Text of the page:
Month: May 2010

Important Conversations

There are certain categories of conversation which jump to the top of the priority list. Sometimes it is a friend having a meltdown who needs to talk. Sometimes it is a marital disagreement that must be sorted out for hurt feelings to be resolved. Sometimes it is a child asking questions about life, death, religion, sex, friendships, relationships, or belief. These conversations arrive whether I am ready or not. Frequently I am not, but I must find the energy to give the other person the gift of my full attention. I never regret it. These conversations really matter despite the fatigue or distractions which threaten to derail them.

Sometimes adults are able to delay these conversations for a quieter, less tired time. Adults are able to wait. Kids don’t. I share information with my kids all the time. Much of it seems to bounce right off of them. But then comes a moment when the question is theirs. They are really wondering. I have the chance to drop my words into the very center of who they are. So I do. And I hope that my contribution helps give them a strong core around which they can build a belief structure and an identity. I have to take these moments when they come. Which is how I find myself discussing reproductive biology in the grocery store. Or I find myself discussing how we should respond to physically disabled people when one is in earshot. Or I sit upstairs talking to kids about relationships when my house is full of guests.

These conversations are important, but they are exhausting. By the time they wind to a close, I am ready to hide. Then I spend the next few days watching and observing to see if the conversation needs follow-up or if behavioral changes result. Important conversation count for yesterday: 3. Important conversation count for the past three days: 7. Considering this, it should not surprise me that today was less than effective for getting work done. I slept through a lot of it. Hopefully tomorrow I get back to work.

Attempting to depart the land of fret and worry

I have been fretting. Sometimes just for kicks I’ve been switching it up with worrying. The difference is in the size of the consequences associated with the thing in question. Looking at a chip in my windshield and trying to figure out if it will split into a crack is a fret. Trying to picture how I will run my life next Fall is a worry.

Today has been a worry day. My brain has been spinning upon many things, none of which I can resolve today. I have done everything I can, gathered all the information necessary, and decided upon plans of action. All that is left for me to do is wait for further information. I won’t know for sure that this pre-order (opening next Tuesday) will go well until I get there. I can’t know whether I have to fight over class placements until I know what the placement is. I can’t know if everything will work out or if it will all fall apart. I have to wait. And while I wait, I do the mental equivalent of biting my nails. It accomplishes nothing and makes a mess.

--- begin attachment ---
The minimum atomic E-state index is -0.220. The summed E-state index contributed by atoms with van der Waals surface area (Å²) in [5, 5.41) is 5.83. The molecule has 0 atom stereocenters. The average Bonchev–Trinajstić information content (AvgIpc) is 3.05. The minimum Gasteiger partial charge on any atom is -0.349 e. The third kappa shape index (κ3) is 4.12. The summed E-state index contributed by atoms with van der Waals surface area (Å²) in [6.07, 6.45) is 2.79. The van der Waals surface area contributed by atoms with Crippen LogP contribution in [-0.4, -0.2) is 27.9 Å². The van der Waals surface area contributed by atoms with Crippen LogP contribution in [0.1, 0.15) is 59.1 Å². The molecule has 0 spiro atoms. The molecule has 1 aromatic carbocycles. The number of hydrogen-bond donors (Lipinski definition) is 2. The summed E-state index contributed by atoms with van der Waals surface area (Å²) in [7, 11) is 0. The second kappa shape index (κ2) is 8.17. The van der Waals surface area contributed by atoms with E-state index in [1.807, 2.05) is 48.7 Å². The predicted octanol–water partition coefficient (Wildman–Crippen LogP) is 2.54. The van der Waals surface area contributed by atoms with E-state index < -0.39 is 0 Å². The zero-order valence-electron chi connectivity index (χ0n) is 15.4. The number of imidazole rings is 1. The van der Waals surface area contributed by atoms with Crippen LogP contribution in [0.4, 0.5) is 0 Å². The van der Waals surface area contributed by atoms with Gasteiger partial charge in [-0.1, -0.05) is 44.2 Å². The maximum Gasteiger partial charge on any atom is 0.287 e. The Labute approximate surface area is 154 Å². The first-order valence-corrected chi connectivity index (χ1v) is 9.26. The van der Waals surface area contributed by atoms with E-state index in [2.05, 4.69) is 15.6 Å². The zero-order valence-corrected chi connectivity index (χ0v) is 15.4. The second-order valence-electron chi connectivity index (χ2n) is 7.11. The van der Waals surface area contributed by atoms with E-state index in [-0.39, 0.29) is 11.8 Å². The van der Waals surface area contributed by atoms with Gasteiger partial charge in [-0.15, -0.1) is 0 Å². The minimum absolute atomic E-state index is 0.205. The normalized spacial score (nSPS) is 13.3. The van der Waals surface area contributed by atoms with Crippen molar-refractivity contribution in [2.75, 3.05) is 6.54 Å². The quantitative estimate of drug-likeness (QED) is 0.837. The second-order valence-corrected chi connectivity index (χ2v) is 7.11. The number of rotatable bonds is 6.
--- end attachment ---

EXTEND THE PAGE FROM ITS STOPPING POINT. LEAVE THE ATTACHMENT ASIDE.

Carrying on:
The worry was nearly incapacitating this morning. I’m not sure why it was so hard to shake it off. I suspect it was the natural biorythmic lull after the super effective day I had yesterday. Around noon I finally sat myself down and really looked at everything in my head. It was like a checklist
1. What specifically are you worried about. Think it through in detail.
2. What would be the worst possible outcome for this thing?
3.What is the most likely outcome for this thing?
4. Make a plan for the worst possible outcome.
5. Make a plan for the most likely outcome.
6. Can I implement any part of the plan today? Is it necessary today? If not today, put it on the schedule for when it is necessary.
7. Acknowledge the rest is out of my control and let it go.

Sometimes I visualize really letting it go. Other times I visualize putting it away. Both get the thing out of the middle of my brain.

It worked. I still have things that I am nervous about, but I am not actively worried in a way that interferes. I got some work done, which will save me some worry another day.

Mixed feelings while nearing the end of a school year

The fact that I have mixed feelings about the end of the school year is not news. My feelings on the matter are generally mixed. This year is more mixed than most. Kiki will be leaving junior high. Link will be leaving Elementary school and he’ll have to say goodbye to one of the best teachers he has ever had. Gleek really needs to be done with this year. She’s been a bundle of stresses as she valiantly tries to manage a social situation which does not play to her strengths. Patch will be sad to leave his first grade teacher. He’s had a really great year.

I’m worried for the summer. We have events scheduled almost every week, but keeping a daily schedule is going to be a challenge. I’m really looking forward to letting the kids stay up a little later and sleep a little later. That will be nice for awhile.

I’m worried for next fall. Both Kiki and Link will be settling in to new schools. The elementary school’s staff has had a major reshuffling and we’ve lost a lot of really good teachers. The good news is that I’ll have class placements on the last day of school which means I don’t have to spend the entire summer in suspense about what my two youngest have ahead of them.

The summer is busy, but the Fall is not. I am keeping it that way. I expect this Fall to fill up with parenting. Again.

Lilac scented calm before a busy week